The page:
FEMA Administrator Craig Fugate says the new program could draw young people to careers in emergency management.
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FEMA Administrator Craig Fugate says the new program could draw young people to careers in emergency management.

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AmeriCorps, FEMA formalize arrangement

FEMA Corps initially will have 1,600 volunteers

Officials hope some will pursue careers in disaster assistance

Washington CNN —  

The federal government, hoping to harness the power of young volunteers, is creating a new unit within AmeriCorps to help FEMA prepare for and respond to hurricanes, tornadoes, earthquakes and other disasters.

The new unit, to be called FEMA Corps, ultimately will consist of 1,600 volunteers who can be deployed in a crisis to assist FEMA personnel and others, Homeland Security Secretary Janet Napolitano said Tuesday in announcing the initiative.

While existing FEMA staff will continue to do the heavy lifting – deploying search and rescue teams, setting up shelters and assisting local governments – the young volunteers will help at disaster recovery centers and assist in logistics and community outreach.

AmeriCorps officials said their volunteers long have helped at disaster scenes. Currently, volunteers are at tornado sites in Kentucky and southern Missouri, and are preparing to deploy to southern Illinois.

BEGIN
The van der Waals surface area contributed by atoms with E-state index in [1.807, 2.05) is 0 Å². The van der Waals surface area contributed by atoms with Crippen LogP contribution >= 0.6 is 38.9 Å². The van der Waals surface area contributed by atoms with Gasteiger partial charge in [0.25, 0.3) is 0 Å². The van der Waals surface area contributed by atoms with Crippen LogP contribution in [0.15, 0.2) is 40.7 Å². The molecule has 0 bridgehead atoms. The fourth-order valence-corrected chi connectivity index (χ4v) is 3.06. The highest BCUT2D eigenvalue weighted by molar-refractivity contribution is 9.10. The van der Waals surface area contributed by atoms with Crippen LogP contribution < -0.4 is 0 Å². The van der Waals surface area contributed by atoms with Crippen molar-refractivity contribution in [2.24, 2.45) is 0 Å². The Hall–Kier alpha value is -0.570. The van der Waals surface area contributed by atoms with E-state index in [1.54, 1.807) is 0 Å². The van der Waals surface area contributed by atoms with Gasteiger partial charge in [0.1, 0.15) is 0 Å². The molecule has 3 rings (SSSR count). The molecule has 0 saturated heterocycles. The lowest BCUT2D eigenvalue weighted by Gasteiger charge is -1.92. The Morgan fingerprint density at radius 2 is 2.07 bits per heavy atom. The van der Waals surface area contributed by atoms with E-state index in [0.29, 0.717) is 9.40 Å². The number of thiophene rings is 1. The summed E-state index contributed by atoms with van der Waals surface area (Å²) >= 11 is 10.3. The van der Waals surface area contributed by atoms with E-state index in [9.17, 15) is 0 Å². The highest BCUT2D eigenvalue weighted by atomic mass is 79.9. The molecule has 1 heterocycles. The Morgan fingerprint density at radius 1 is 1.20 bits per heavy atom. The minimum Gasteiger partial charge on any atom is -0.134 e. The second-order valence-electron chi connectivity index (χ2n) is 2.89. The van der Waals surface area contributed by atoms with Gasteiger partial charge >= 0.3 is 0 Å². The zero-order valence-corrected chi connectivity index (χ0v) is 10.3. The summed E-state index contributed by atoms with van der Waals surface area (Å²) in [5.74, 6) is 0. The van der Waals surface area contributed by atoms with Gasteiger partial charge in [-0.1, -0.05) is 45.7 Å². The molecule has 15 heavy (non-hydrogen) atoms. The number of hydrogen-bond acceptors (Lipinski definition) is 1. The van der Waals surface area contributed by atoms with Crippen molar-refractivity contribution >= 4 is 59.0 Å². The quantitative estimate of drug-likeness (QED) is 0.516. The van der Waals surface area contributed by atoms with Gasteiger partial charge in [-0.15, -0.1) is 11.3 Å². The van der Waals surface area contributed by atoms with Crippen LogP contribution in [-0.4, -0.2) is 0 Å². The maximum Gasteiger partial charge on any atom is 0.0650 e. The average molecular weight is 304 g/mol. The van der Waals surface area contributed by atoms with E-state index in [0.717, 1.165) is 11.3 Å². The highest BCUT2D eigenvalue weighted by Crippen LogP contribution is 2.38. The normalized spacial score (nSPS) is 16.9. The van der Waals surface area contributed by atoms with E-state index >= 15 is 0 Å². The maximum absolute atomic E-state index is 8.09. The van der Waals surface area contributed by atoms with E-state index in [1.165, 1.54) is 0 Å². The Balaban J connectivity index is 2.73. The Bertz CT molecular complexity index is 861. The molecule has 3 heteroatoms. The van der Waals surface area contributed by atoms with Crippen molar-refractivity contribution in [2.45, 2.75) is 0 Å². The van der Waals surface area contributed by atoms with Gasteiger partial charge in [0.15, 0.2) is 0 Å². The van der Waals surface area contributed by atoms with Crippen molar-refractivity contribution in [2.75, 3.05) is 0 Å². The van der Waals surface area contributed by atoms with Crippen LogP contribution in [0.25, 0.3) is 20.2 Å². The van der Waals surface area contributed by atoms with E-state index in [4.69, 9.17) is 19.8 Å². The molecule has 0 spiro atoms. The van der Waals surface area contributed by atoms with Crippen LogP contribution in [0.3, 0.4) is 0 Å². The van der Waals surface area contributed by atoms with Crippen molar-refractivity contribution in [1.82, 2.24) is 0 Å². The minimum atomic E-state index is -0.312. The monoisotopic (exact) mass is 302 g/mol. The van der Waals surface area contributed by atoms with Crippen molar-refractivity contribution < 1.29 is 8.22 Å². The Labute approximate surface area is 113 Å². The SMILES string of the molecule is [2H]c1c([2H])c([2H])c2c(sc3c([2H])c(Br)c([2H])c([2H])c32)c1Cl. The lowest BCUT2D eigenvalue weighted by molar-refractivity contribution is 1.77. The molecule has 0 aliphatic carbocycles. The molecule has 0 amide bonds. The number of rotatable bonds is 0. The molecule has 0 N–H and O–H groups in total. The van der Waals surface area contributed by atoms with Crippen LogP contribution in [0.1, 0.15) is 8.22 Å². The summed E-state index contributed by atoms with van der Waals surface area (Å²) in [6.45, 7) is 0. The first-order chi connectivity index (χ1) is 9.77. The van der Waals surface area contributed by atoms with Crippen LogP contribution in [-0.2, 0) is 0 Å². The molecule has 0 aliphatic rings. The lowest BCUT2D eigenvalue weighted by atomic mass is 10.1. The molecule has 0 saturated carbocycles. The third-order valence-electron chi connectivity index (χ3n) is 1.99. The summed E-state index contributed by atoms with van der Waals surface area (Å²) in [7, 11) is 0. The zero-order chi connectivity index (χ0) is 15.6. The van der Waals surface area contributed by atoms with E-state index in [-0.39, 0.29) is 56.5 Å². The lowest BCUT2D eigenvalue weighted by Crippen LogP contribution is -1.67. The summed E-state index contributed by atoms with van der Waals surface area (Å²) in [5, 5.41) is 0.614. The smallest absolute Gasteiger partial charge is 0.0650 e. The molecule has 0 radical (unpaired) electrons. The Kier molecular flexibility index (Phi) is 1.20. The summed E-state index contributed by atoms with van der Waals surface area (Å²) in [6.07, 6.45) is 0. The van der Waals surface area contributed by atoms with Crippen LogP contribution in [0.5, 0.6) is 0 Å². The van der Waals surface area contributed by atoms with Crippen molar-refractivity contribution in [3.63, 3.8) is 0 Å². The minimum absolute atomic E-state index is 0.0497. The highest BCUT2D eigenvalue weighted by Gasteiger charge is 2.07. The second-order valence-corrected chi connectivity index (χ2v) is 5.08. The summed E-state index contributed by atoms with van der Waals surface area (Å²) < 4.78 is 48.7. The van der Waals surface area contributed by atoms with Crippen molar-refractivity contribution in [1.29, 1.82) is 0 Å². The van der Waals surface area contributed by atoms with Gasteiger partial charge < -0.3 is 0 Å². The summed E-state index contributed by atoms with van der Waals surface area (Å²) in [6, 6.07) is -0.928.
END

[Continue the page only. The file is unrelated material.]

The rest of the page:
And last year, AmeriCorps volunteers helped in the aftermath of the Joplin, Missouri, tornado, helping search and rescue teams, setting up a missing person hotline, gutting homes and serving meals.

But the new program will formalize a relationship between AmeriCorps and FEMA, and will bolster the ranks of volunteers available to FEMA.

The program could have the added benefit of interesting young people in careers in disaster preparedness and emergency management, said FEMA Administrator Craig Fugate and Deputy Administrator Rich Serino.

“We have an opportunity now to take this to the next level – to have dedicated staff who will be trained specifically in emergency management, who will be working side-by-side with our professional reservists,” Serino said.

FEMA Corps volunteers will serve under the AmeriCorps NCCC (National Civilian Community Corps), one of the three main programs that makes up AmeriCorps. The program is open to men and women ages 18 to 24. The volunteers are assigned to one of five campuses: Denver, Colorado; Sacramento, California; Perry Point, Maryland; Vicksburg, Mississippi; and Vinton, Iowa.

NCCC members receive a living allowance of approximately $4,000 for the 10 months of service, housing, meals, limited medical benefits, up to $400 a month for child care, if necessary, and member uniforms. They are eligible for education benefits upon completion of the program.

When the program is fully implemented in 18 months, it is expected to save the federal government $60 million a year, officials said.

FEMA will be using disaster relief fund money to train and deploy the AmeriCorps members.

“The funding for FEMA Corps members will be significantly less than the funding we would have if we brought in additional reservists,” Serino said.